Are we being shortsighted about shortsightedness?

The number of people becoming myopic (short-sighted), has doubled over the last three decades across the world, reaching levels of 20-50% in Europe and America, and around 80% in East and South East Asia in certain age groups. Once developed, myopia is a life-long condition that has been associated with lower quality of life and increased risk of developing sight-threatening complications such as retinal detachment myopic maculopathy, and glaucoma. As myopia develops during the childhood, it is important to detect it as early as possible and prevent its progression. In recent years, several methods have been developed and have been shown to reduce myopia progression by 20-70%. These include bifocal and multifocal spectacle lenses, soft multifocal contact lenses, orthokeratology (an overnight application of specially designed rigid contact lens to mould the front surface of eye to give perfect vision without lenses during the day), pharmaceutical treatments, and increased outdoor activity. However, most of the methods for controlling myopia are not yet widely available to the general public

In a recent survey led by researchers at Aston University in Birmingham, eye-care practitioners across the globe were questioned regarding their awareness of the increasing rates of myopia in children, their most frequently prescribed myopia management strategies and their relative effectiveness and their reasons for prescribing conventional spectacles when myopia control strategies are available. Around 1000 responses were received and the results showed that eye-care practitioners are generally aware of various methods of myopia control. Unsurprisingly, the concern was the highest among the eye-care professionals in Asia. However, regardless of their geographical location, practitioners correctly identified orthokeratology, pharmaceutical agents and outdoor activity as the most effective methods to slow down myopia progression. Nevertheless, two thirds of practitioners would still only consider conventional glasses or contact lenses for correcting their myopic patients, citing increased cost (35.6%), the lack of convincing information (33.3%) and unpredictable outcome (28.2%) as the main setbacks. Also, they indicated that parental knowledge and interest in preventing their child’s myopia developing play an important role, when considering viable options for younger patients.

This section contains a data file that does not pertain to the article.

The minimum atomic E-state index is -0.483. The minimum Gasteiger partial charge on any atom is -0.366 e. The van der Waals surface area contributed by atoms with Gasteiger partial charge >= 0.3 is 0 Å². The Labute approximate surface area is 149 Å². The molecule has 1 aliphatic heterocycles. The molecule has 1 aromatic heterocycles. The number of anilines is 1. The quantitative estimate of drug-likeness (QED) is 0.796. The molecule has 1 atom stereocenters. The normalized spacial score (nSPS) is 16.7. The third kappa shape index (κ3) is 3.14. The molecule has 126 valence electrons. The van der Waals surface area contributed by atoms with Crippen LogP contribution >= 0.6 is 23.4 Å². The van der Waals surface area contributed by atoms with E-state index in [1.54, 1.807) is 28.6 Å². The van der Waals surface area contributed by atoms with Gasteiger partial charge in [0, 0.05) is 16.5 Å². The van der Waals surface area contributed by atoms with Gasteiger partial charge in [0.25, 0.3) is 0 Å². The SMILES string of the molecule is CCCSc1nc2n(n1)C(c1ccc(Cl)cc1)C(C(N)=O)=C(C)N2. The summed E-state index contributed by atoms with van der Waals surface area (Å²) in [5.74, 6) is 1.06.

It is clear that myopia is not a minor inconvenience that can be easily corrected with spectacles. As a result of this research, guidelines for myopia control are being developed for eye care practitioners to inform their clinical practice and to make these potentially sight saving techniques more available globally. Myopia Control guidelines will be one of the main topics discussed by the world’s top researchers in the International Myopia Conference held in Birmingham in 2017.

Myopia is one of the main research interests of the Aston University Ophthalmic Research Group (ORG). The Aston University Optometry Clinic runs a specialist Myopia Clinic which is open to the public.

Madara Zvirgzdina, Janis Orr, James Wolffsohn
Life and Health Sciences
Aston University
Birmingham, UK

 

Publication

Global trends in myopia management attitudes and strategies in clinical practice.
Wolffsohn JS, Calossi A, Cho P, Gifford K, Jones L, Li M, Lipener C, Logan NS, Malet F, Matos S, Meijome JM, Nichols JJ, Orr JB, Santodomingo-Rubido J, Schaefer T, Thite N, van der Worp E, Zvirgzdina M
Cont Lens Anterior Eye. 2016 Apr

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